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UNB Faculty of Business Administration

Calm under pressure: UNB team wins top prize at Venture Capital Investment Competition

Author: Katie Kim

Posted on Jun 4, 2018

Category: Students


What does the life of a venture capital investor look like? Students completing the Venture Assessment course with UNB Fredericton's faculty of business administration learn the answer to that question with their sleeves rolled up. Offered in partnership with the New Brunswick Innovation Foundation (NBIF), the course puts students in the role of venture capitalists who have to do due diligence to assess whether startups are investment ready.

This year, a team of students in the class tested their skills at a different level by competing in the Venture Capital Investment Competition hosted by the Sobey School of Business Management in Halifax, Nova Scotia, in March. This is the first year the competition was held in Canada.

“The Venture Capital Investment Competition (VCIC) is a unique competition where the students have an opportunity to emulate the life of a venture capital investor,” said Senalda Rodrigues, a student in the Venture Assessment course and a member of the UNB VCIC team.

Consisting of Seth Barkhouse, Grayson Beairsto and Natasha Youssef, as well as Rodrigues, the UNB VCIC team won first place at the national final.

According to Barkhouse, participating in this competition was similar to being a dragon on Dragon’s Den. “During the competition we had to create and structure our company to invest and then go through a series of question periods, structure a deal and then negotiate with the entrepreneur.”

Students said that while the VCIC competition was a very intense process, it was a rewarding experience. All teams competing were emailed business plans of potential investments the day before the competition. Over the course of the next couple days, they had to strategize how they would approach different elements of the competition.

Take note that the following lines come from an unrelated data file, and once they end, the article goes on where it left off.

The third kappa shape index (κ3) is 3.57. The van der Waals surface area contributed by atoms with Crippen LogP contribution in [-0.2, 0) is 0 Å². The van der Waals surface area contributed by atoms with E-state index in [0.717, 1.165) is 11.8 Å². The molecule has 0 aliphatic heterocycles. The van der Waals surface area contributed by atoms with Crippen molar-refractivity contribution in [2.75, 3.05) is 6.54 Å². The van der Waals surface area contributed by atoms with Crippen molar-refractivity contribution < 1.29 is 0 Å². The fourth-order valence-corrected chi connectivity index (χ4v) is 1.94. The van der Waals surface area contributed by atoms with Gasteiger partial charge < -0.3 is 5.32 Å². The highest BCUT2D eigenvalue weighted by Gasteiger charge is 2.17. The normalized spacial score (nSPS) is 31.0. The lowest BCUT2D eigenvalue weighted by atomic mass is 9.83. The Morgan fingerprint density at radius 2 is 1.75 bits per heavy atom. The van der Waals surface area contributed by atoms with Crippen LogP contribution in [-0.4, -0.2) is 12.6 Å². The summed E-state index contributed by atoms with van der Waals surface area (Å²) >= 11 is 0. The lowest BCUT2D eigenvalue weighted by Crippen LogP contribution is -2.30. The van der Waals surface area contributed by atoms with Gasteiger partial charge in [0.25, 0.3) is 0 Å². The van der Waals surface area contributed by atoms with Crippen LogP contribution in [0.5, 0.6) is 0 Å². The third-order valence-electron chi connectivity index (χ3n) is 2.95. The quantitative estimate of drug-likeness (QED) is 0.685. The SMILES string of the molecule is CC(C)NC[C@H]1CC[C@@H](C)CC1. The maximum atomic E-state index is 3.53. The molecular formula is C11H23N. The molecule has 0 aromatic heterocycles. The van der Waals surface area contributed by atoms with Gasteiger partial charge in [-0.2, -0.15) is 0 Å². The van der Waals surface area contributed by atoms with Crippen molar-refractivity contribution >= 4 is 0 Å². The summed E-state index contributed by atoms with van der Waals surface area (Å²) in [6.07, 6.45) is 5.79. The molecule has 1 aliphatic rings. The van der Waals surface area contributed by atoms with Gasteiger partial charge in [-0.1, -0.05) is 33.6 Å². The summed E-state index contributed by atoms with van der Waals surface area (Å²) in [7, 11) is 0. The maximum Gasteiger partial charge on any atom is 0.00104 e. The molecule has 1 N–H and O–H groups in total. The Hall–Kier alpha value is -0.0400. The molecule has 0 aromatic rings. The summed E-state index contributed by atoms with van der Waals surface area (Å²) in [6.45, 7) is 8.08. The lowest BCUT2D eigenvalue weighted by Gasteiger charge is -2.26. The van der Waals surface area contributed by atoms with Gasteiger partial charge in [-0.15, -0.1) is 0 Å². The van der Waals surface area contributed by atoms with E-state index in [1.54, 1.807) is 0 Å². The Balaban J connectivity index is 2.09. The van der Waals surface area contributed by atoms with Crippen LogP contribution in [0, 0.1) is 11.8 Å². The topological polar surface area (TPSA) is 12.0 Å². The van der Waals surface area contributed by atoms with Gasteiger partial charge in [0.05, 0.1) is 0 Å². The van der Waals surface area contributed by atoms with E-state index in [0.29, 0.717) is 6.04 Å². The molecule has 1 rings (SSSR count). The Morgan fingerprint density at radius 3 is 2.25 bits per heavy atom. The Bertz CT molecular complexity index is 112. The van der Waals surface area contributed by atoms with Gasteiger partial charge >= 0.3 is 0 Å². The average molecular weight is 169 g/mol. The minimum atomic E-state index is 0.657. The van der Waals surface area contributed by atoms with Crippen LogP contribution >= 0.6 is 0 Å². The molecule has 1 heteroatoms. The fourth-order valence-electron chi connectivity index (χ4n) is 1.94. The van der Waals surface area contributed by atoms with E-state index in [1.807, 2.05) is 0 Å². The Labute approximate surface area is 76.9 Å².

“We competed against some of the top MBA schools in Canada - Rotman, Dalhousie, Laval and Western University,” said Rodriques. “The events for the competition were condensed down to one day, so being able to work with tight deadlines is definitely something we had to consider as a team. Staying calm under pressure was one of the most important takeaways from the experience.”

In April the UNB team competed in the VCIC final round, the global competition held in North Carolina.

“We were one of 13 business schools from all over the world competing,” said Rodriques. The team didn’t win in this round but, she continued, “… just being probably the first Canadian school to make it to the finals made us feel like winners. It was a great opportunity to learn first hand the differences in the Canadian and US Venture Capital markets. It was a fun experience and a perfect way to conclude my MBA Venture Assessment course. This competition is sure to remain a highlight of my MBA journey.”

All students in the Venture Assessment course agreed that the strong focus on experiential learning helped them blend academia with industry experience. In fact, they said that it helped them succeed at the first round of the competition and gave them confidence to go into the global round.

Raymond Fitzpatrick, Director of Investment at NBIF, who teaches the course, coached the team and travelled to both competitions with them. The students in the class worked closely with him and his team at NBIF who invest in small New Brunswick startups. This year, the NBIF will invest about $6 million into start-ups at various stages, and the students in the class contributed to their investment decisions.

Fitzpatrick believes that the hands-on approach of the course helped his students learn the venture capital process effectively. He added, “the skills emphasized such as critical thinking and negotiating are transferable to any career that the students will take on in the future.”

“You really need to work with actual companies and get used to the ambiguity that exists when you decide to invest or not. You literally live in the ‘grey zone’ of imperfect information, and I find that this can get lost in a standard structured case.”

Photo: (L-R) , Professor, Entrepreneurship & Venture Capital and Co-Director, Master of Technology Entrepreneurship & Innovation (MTEI) at the Sobey School of Business Management, presenting the top prize to UNB’s VCIC team, Seth Barkhouse, Natasha Youssef, Senalda Rodriques, and Grayson Beairsto.

For more information, contact Liz Lemon-Mitchell.

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